Selection Criteria for the National Artists of the Philippines

For a person to be considered in the selection of  the National Artists Order of the Philippines, he or she must possess the following qualities, according to Official Gazette

  • Must be a Filipino citizen;
  • Work has contributed to nation-building;
  • Their distinctive style and pioneering works impacts succeeding generations of artist;
  • There is excellence in the practice of their art form;
  • Their art form enriches artistic expression or style; and
  • Their work is prestigious national and international recognition. 

The List of National Artists of the Philippines

To date, there are only 73 Filipinos recognized as National Artists. The last recognition was in 2018, in which seven artists were given the distinction. The last one before that was in 2014. Below is a complete list of all the Filipinos who were given the National Artist Award.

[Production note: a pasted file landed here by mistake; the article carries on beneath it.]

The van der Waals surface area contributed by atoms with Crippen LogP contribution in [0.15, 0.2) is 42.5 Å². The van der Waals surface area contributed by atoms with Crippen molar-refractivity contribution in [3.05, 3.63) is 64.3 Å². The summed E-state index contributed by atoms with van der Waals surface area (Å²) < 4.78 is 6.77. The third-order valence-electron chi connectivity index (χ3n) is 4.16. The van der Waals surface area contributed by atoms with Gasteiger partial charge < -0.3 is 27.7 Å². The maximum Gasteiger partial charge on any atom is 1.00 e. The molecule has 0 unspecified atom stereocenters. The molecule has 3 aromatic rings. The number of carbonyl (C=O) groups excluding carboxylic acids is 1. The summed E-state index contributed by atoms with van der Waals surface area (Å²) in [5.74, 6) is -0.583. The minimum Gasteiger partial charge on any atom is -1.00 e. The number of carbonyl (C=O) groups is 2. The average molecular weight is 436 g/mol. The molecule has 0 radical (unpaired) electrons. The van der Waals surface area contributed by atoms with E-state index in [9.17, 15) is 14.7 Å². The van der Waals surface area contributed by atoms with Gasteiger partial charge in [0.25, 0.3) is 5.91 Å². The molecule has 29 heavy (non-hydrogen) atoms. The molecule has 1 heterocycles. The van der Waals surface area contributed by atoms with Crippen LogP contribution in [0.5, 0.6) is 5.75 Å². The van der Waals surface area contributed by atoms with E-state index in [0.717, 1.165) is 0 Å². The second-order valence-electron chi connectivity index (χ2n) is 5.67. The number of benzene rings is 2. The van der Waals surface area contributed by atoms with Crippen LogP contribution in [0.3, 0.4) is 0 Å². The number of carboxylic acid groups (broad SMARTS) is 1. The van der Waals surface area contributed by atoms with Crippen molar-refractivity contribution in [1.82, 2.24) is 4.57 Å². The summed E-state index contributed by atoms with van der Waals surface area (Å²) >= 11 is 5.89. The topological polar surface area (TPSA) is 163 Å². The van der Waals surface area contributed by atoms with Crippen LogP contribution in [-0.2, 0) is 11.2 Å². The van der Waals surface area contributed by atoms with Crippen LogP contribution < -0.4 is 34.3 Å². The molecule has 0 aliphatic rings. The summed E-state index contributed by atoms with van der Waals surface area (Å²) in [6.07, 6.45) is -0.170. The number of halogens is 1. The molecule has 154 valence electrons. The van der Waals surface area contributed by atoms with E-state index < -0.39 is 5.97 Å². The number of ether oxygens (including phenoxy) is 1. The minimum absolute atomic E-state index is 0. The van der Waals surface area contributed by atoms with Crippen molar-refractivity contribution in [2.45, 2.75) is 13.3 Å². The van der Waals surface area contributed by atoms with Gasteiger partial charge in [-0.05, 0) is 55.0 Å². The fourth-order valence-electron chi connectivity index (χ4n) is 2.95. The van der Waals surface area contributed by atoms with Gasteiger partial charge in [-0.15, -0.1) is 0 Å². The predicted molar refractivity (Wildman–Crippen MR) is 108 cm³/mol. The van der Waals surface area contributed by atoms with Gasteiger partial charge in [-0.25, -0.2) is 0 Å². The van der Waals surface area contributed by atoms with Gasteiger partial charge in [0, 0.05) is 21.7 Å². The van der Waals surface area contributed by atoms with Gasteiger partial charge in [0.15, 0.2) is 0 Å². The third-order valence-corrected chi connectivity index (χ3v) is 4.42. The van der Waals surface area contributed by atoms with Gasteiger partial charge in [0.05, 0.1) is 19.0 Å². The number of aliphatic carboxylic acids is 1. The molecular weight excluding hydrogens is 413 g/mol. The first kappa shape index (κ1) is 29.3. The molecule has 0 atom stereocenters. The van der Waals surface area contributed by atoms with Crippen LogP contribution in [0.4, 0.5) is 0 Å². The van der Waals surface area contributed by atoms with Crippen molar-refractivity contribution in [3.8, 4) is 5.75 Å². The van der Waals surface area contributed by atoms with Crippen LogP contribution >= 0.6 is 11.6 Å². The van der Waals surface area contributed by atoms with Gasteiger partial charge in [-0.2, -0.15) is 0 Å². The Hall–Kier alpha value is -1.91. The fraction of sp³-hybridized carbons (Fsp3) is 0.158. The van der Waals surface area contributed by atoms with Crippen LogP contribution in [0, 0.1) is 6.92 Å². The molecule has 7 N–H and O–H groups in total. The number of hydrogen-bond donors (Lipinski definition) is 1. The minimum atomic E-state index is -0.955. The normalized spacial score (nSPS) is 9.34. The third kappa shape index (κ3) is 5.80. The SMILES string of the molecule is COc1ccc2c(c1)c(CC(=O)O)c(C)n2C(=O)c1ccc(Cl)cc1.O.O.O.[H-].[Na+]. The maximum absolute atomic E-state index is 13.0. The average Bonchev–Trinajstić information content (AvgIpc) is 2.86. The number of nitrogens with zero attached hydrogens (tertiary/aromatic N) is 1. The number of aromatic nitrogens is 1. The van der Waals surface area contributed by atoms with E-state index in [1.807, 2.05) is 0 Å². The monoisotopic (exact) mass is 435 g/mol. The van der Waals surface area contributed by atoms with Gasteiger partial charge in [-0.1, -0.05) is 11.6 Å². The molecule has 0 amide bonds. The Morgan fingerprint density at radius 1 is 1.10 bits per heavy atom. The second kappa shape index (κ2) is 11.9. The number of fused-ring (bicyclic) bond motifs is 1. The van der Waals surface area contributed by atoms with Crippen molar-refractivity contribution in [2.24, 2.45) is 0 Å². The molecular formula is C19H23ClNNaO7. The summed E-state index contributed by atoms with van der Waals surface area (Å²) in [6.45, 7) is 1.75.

National Artists For the Visual Arts


Napoleón V. Abueva (1976, Sculpture)

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Abueva is hailed as the “Father of Modern Philippine Sculpture.” Abueva made seemingly easy work out of hardwood, adobe, metal, stainless steel, cement, marble, bronze, iron, alabaster, coral, and brass.

Larry Alcala (2018, Comics, Posthumous Conferment)

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Alcala’s artworks were staples in the comics’ sections of magazines, newspapers, and comic books. His most famous creations are part of a series of illustrations called Slice of Life, which depict snippets of everyday lives of ordinary Filipinos. Barrio scenes and urban settings are common themes of Alcala.

Fernando C. Amorsolo (1972, Painting, Posthumous Conferment)